Toward a sensible religious accommodation in DC

by on December 6, 2009  •  In Marriage, Religion

In my view, when the legal consequences of same-sex marriage or civil rights laws affect religious providers of social services, both the law enforcement authorities and the sectarian groups should stretch to find a solution that allows the anti-discrimination principle to take effect while not forcing the religious entity to actively endorse a tenet which runs counter to its faith.  When this cannot be achieved and when the religious groups are receiving public funds, human services officials should have the discretion to suspend enforcement of an anti-discrimination mandate until equivalent services can be obtained, with the caveat that a transition must genuinely go forward.

In other words, I support a phase-in period when applying an anti-discrimination law to government contractors that claim a religious objection, if necessary to protect a vulnerable population.

In DC, this kind of situation has arisen because Archbishop Wuerl has threatened to stop providing a variety of services to indigent residents, for which Catholic agencies receive roughly $20 million a year in government funds. The top priority should be to insure that the people receiving those services experience no harm if a changeover to other providers is required, but there is no reason that an orderly transition cannot take place.

Compromise may still avert this kind of hostage-taking of defenseless people. Negotiations in DC are ongoing to find language that could be adopted a week from Tuesday (Dec 15), when the Council takes its final vote and will, with or without a workaround for the Archdiocese, adopt the marriage bill. (Because DC laws must remain in limbo for potential Congressional review, same-sex marriages are not likely to become actually available until sometime in the spring.)

From a Washington Post editorial:

Catholic Charities's intransigence is mystifying. The fight going on in the District today took place 13 years ago in San Francisco.

When that city's Board of Supervisors unanimously passed a law requiring city contractors to provide spousal benefits to domestic partners, Archbishop William J. Levada protested. He raised the same objections we're hearing today. But a compromise was reached after a meeting with then-Mayor Willie Brown and four supervisors. A business or agency with a city contract is in compliance with the law if it "allows each employee to designate a legally domiciled member of the employee's household as being eligible for spousal equivalent benefits." Georgetown University provides another model. It provides medical, dental and vision coverage to an employee's spouse or a "legally domiciled adult" defined as someone 18 or older who has lived with the employee for at least six months. A "Legally Domiciled Adult Certification Form" must be filed.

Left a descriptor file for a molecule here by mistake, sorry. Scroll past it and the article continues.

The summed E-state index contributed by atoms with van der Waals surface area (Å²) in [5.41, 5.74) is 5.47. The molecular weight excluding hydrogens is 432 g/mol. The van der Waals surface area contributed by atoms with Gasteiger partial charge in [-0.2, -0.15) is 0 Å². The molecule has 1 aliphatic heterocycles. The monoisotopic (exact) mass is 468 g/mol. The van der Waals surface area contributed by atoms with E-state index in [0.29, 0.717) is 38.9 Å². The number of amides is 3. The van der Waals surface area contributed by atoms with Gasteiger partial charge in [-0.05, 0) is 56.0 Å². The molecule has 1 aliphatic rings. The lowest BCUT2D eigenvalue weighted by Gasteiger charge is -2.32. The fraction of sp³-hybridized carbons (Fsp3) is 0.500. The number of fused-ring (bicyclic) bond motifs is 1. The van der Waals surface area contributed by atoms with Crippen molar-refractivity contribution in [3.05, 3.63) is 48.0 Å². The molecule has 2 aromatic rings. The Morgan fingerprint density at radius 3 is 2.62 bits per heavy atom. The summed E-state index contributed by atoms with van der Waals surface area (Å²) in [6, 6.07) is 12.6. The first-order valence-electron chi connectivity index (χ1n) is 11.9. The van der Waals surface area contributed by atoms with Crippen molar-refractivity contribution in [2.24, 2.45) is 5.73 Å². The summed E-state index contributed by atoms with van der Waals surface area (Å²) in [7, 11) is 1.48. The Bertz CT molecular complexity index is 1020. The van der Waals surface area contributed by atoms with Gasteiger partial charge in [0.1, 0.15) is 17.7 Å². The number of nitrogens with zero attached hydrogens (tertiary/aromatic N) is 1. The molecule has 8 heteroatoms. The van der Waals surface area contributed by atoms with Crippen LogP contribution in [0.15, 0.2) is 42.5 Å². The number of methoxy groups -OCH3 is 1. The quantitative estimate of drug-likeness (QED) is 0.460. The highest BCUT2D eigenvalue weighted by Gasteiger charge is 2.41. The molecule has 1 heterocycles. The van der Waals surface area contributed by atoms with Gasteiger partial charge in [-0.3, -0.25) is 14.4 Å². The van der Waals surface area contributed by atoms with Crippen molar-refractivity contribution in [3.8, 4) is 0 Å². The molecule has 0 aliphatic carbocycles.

These two models [now being offered by DC Councilmembers] are worthy compromises that should allow the Catholic Charities to be within the law without violating church principles.


2 Responses to Toward a sensible religious accommodation in DC

  1. Prup (aka Jim Benton) December 9, 2009 at 11:43 AM

    Nan: Ordinarily I would agree with your reasoning on this, but I think you give the Diocese — in this case — too much credit for acting in good faith. I don’t believe they are looking for a sensible compromise on their specific concerns. I think they are simply finding any excuse to kill the bill, and are using the recipients of their social services as ‘human shields.’

    I have little doubt that they would seek and find flaws in any compromise offered. In fact, I see no connection between the services supplied by Catholic Charities and ‘marital status’ at all in almost any circumstances. (Do they check marital status before allowing people into homeless shelters, or before providing home visits or meals to the aged? How many of the people working for the organization are neither clergy — who, by Catholic doctrine can’t be married to anyone — volunteers, who would receive no benefits in any case, and who could be at least discouraged if they were married to someone of their own gender, or so low paid that they do not receive benefits anyway? Maybe a dozen?)

    This is not about ‘providing benefits’ it is about blackmailing the city into prohibiting marriage equality.

  2. Gib Wallis December 29, 2009 at 12:51 PM

    As for the transition period, I’m not sure how that is different from the time period judges give before a ruling goes into effect.

    Presumably interested parties may file amicus curiae briefs to state the impact on their circumstances and judges take that into consideration.

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